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Scandinavian National Parks moving from the mountain to the coast – is the management designed to handle the visitation pressure and the tourism industry interests?

Conference contribution
Authors Jan Vider Haukeland
Knut Bjørn Stokke
Andreas Skriver Hansen
Published in Proceedings for the International Congress on Coastal and Marine Tourism (CMT2017)
Publication year 2017
Published at Department of Economy and Society, Unit for Human Geography
Language en
Links es.handels.gu.se/digitalAssets/1644...
Keywords National parks, management, visitation, tourism
Subject categories Human Geography

Abstract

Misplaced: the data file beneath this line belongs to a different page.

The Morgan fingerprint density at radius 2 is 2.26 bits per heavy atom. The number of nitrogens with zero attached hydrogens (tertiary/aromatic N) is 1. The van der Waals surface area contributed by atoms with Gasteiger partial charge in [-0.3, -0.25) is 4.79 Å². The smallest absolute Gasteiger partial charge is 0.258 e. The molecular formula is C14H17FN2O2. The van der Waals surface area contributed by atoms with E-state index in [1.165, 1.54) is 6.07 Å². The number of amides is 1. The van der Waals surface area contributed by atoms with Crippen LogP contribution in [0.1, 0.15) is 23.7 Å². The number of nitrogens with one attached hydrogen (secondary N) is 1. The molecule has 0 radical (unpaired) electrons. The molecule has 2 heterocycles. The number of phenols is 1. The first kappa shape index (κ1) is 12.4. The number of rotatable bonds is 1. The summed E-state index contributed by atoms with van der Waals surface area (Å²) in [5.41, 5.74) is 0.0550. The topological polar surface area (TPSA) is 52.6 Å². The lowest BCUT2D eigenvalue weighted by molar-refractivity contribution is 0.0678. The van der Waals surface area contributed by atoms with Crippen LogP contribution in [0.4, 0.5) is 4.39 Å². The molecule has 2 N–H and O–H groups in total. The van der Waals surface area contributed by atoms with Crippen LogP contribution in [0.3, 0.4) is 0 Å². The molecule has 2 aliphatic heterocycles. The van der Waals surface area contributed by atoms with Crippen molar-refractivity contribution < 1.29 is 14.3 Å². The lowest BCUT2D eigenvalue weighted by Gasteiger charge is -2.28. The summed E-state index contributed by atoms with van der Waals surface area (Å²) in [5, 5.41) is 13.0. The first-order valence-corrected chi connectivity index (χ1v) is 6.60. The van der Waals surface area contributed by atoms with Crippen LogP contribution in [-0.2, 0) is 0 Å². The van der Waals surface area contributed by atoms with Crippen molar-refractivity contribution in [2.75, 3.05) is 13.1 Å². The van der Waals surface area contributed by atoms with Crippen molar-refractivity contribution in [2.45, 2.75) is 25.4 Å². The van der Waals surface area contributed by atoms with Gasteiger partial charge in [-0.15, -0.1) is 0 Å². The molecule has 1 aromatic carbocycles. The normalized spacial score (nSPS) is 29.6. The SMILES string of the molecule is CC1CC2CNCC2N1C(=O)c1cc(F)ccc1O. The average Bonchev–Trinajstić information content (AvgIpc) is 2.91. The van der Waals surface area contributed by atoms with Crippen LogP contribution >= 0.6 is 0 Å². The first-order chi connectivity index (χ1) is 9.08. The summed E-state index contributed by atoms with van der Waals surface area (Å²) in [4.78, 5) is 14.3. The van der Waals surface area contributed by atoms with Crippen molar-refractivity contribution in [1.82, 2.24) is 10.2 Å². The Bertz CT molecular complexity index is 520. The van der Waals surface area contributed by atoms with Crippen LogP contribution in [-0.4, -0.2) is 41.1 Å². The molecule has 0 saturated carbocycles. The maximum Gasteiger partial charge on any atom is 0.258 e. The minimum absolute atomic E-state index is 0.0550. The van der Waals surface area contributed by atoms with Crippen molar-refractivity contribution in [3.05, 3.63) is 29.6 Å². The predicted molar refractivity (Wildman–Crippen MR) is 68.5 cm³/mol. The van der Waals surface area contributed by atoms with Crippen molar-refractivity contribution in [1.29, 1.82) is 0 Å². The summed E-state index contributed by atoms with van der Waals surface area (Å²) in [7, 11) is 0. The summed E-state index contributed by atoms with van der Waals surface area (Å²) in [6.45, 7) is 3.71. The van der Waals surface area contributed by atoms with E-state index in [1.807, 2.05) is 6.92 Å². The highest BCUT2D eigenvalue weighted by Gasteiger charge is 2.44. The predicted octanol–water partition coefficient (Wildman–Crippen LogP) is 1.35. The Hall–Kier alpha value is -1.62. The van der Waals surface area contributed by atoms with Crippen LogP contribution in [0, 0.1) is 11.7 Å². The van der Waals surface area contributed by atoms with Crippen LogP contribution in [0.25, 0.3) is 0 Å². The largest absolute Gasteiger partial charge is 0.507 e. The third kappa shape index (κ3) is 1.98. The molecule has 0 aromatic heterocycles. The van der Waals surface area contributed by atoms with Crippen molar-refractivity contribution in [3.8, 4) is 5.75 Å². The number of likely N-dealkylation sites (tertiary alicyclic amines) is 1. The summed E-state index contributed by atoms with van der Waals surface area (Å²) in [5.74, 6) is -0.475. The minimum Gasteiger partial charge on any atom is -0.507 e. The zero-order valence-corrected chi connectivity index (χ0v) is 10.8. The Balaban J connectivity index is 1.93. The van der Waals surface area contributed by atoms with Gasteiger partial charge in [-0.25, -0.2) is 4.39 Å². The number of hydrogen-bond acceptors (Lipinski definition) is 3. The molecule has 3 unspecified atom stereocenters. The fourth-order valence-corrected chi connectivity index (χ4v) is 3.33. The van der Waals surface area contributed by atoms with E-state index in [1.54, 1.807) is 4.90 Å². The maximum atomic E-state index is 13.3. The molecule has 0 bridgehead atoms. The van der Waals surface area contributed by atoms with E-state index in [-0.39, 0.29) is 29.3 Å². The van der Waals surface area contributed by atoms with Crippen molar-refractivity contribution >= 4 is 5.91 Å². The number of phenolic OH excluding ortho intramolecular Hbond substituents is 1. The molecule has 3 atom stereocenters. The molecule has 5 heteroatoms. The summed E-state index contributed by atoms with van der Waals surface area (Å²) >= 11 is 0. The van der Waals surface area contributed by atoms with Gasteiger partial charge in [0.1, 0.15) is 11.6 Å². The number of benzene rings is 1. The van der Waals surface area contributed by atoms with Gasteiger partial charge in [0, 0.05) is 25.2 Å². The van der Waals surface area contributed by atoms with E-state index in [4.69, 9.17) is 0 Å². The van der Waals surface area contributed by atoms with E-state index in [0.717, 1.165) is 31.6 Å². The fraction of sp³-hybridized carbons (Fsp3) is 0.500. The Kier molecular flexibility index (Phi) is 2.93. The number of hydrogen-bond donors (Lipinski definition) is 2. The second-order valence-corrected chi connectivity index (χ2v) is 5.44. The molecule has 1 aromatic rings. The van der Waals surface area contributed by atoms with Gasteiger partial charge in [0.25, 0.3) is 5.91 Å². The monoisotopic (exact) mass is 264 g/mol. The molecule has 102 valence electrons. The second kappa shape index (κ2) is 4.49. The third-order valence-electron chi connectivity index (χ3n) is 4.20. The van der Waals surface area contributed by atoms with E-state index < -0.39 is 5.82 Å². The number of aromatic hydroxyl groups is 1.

The focus in this paper is the management of nature-based tourism and outdoor recreation activities in coastal national parks in Norway, with Ytre Hvaler and Færder National Parks in Norway and Kosterhavet National Park in Sweden as case areas. National parks in the two countries have typically been localized in rural and remote alpine and forest regions, whereas coastal landscapes have been underrepresented. The research question we address is how well designed the coastal national park management system, with its jurisdiction, management regulations, management plans, professional competences, financial and staff resources at hand, etc., is to handle the large and diverse visitation pressure as well as various tourism industry interests. In 2009, the first coastal national park in Norway, Ytre Hvaler National Park, was established in southeastern Norway and in tandem with the launching of the neighboring coastal Kosterhavet National Park on the Swedish side of the national border. Færder National Park, a coastal national park localized on the western side of the outer Oslofjord, was inaugurated in 2013. The three national parks have a series of common features, as they comprise similar types of ragged coastal landscapes with archipelagos of islets and skerries, cultural and natural landscapes of high value, as well as unique marine ecosystems. The protected areas cover mostly marine territory and some relatively small terrestrial parts of the shoreline. Moreover, these attractive coastal environments, located in the proximity of Norway’s largest population centre, have since long been popular spaces for various forms of nature-based tourism and outdoor recreation activities such as boating, sun bathing, angling, camping, kayaking, windsurfing, scuba diving, etc. Many marinas, privately owned cabins, camping facilities, guesthouses, etc. also lead to a high and diverse visitation pressure in the protected areas. Our exploratory research is based on personal interviews with managers of the three national parks, conducted in October 2016, and analysis of relevant documents related to the National Park management. The qualitative data confirms that the national park management faces particular challenges in the coastal context connected to both the volume and the diversity of the visitation as well as accommodating tourism industry interests. The managers express that the inherited management regime originates from a period when there were mostly alpine national parks in the two countries. As a response to this deficiency, the coastal national park managers try to form professional networks amongst themselves and seek to learn from each other’s experiences and management practices.

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